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The 21st Century User Interface Issues in interface design for student systems in the new millennium

Audrey Lindsay, Associate Registrar

Leo Fernig, Project Manager

University of British Columbia

The phenomenal emergence of HTML over the Internet has triggered a revolution in accessibility. A university�s admissions guides, calendars, course schedules and exam schedules are now routinely delivered electronically to the entire university community and beyond. Masses of information that were locked in mainframes have become widely accessible. Further, the emergence of applet technology has meant that the whole functionality of the Windows desktop can also be delivered over the Internet. A good indication of the fact that we are in the middle of a revolution in accessibility is that computer technology has become the focus of human rights legislation.

Rapid change is often accompanied by unforeseen and unintended consequences. The revolution in accessibility has made interface design a critical issue. Ten years ago developers installed systems for small groups of expert users. Any shortcomings in interface design could be overcome with sufficient training and user manuals. We still have to support a rich and complex Windows interface for expert users. But now we are also expected to support a number of other interfaces: lightweight Windows interfaces, HTML forms and also interfaces that are accessible to those with disabilities. While we may not be specialists in interface design and usability, we do have to develop a certain level of expertise regardless of whether we are evaluating software or developing our own. This paper examines current trends in different areas of interface design:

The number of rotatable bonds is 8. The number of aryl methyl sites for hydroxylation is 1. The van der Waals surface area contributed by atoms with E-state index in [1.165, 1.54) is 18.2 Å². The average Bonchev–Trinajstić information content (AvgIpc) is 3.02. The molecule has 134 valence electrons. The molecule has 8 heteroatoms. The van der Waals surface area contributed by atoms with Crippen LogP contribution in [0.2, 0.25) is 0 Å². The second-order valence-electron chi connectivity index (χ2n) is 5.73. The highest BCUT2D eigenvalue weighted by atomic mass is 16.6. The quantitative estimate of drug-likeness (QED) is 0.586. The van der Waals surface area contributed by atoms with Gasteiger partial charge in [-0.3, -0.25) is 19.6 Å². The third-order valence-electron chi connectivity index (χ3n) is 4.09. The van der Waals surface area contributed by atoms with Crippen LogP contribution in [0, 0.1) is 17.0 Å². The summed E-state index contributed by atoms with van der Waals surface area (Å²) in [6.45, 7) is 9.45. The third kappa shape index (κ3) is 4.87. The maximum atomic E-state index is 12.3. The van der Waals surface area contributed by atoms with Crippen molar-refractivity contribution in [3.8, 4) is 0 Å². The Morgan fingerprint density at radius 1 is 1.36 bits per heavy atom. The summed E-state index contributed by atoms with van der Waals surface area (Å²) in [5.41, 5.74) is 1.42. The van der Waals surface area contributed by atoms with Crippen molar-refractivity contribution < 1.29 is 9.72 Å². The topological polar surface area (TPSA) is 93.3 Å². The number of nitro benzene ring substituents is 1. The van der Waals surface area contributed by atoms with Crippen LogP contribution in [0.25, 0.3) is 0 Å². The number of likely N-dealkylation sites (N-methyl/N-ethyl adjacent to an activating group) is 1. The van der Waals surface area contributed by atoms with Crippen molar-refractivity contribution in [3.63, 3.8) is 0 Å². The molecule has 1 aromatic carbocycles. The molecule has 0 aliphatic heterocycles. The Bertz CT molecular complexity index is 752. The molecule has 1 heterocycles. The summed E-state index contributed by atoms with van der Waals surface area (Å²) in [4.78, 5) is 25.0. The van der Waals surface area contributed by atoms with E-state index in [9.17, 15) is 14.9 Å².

These different interfaces are examined in the context of the redevelopment of student systems at UBC. We have chosen Java as the platform for the redevelopment project so most of the examples in this paper are from the world of Java. Nevertheless, the issues are generic and so the arguments apply equally to the Microsoft platform. Lastly, and perhaps most importantly, the paper examines the overall design that is needed to integrate these different interfaces into one coherent architecture.

HTML

HTML (Hypertext Markup Language) is still the cornerstone of the revolution in accessibility. It was designed for delivering, presenting and cross-referencing documents over the Internet. That is still its main strength. And so using HTML for something like an Admissions Guide is an obvious choice. The form tag (introduced in HTML 2.0) extended the basic functionality of HTML by providing a very basic data entry capability. The HTML form works very well for a simple and discreet transaction like making a hotel reservation. If a transaction spans multiple forms then cookies (or tokens) can be used in order to create a pseudo-session. An HTML form basically supports three actions:

  1. Forward.
  2. Backward.
  3. Submit.

From a user perspective the constraints are simple and obvious. Because of these restrictions, the designer is automatically protected against obscurity and excessive complexity. Because HTML is primarily a vehicle for delivering content, the design of good HTML is really the responsibility of a graphic artist. If a development team is planning on using HTML forms then there is an obvious advantage in getting input from graphic design professionals.

Figure 1Figure 1
The HTML version of the UBC course schedule inquiry

In 1997 at UBC we delivered a number of student services over the Internet using HTML forms. An example of this was an HTML version of a course schedule inquiry (see Figure 1 above). It has the obvious virtue of simplicity. However, it also has some obvious weaknesses. It is predicated on the assumption that a student already knows the codes for courses (though this weakness could be overcome by a drop down list of courses). More seriously, it is not a very useful tool for browsing or exploring. If you do not find what you want the first time you have to go back and forth again and again until you do.